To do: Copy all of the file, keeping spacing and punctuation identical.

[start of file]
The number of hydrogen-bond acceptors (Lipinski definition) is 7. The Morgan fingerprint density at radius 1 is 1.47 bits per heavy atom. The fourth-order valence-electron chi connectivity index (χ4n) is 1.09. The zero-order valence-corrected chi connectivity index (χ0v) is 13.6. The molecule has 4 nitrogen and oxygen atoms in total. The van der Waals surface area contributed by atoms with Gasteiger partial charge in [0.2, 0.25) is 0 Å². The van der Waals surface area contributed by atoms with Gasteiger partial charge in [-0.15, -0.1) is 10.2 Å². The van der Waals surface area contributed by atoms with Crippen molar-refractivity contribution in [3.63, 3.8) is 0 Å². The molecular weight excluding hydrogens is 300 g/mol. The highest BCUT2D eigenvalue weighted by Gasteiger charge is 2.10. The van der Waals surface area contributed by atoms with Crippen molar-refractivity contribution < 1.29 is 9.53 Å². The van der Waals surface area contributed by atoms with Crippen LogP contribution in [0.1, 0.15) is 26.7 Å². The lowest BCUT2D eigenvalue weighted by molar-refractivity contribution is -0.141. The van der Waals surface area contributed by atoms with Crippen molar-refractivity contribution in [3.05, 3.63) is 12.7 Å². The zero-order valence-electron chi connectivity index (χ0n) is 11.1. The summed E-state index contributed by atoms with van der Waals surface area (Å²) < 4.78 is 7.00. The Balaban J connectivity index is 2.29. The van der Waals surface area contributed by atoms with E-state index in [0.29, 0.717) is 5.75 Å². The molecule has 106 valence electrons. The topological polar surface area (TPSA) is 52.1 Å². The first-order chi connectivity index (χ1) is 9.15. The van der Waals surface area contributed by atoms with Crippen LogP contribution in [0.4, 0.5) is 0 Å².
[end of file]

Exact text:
The number of hydrogen-bond acceptors (Lipinski definition) is 7. The Morgan fingerprint density at radius 1 is 1.47 bits per heavy atom. The fourth-order valence-electron chi connectivity index (χ4n) is 1.09. The zero-order valence-corrected chi connectivity index (χ0v) is 13.6. The molecule has 4 nitrogen and oxygen atoms in total. The van der Waals surface area contributed by atoms with Gasteiger partial charge in [0.2, 0.25) is 0 Å². The van der Waals surface area contributed by atoms with Gasteiger partial charge in [-0.15, -0.1) is 10.2 Å². The van der Waals surface area contributed by atoms with Crippen molar-refractivity contribution in [3.63, 3.8) is 0 Å². The molecular weight excluding hydrogens is 300 g/mol. The highest BCUT2D eigenvalue weighted by Gasteiger charge is 2.10. The van der Waals surface area contributed by atoms with Crippen molar-refractivity contribution < 1.29 is 9.53 Å². The van der Waals surface area contributed by atoms with Crippen LogP contribution in [0.1, 0.15) is 26.7 Å². The lowest BCUT2D eigenvalue weighted by molar-refractivity contribution is -0.141. The van der Waals surface area contributed by atoms with Crippen molar-refractivity contribution in [3.05, 3.63) is 12.7 Å². The zero-order valence-electron chi connectivity index (χ0n) is 11.1. The summed E-state index contributed by atoms with van der Waals surface area (Å²) < 4.78 is 7.00. The Balaban J connectivity index is 2.29. The van der Waals surface area contributed by atoms with E-state index in [0.29, 0.717) is 5.75 Å². The molecule has 106 valence electrons. The topological polar surface area (TPSA) is 52.1 Å². The first-order chi connectivity index (χ1) is 9.15. The van der Waals surface area contributed by atoms with Crippen LogP contribution in [0.4, 0.5) is 0 Å².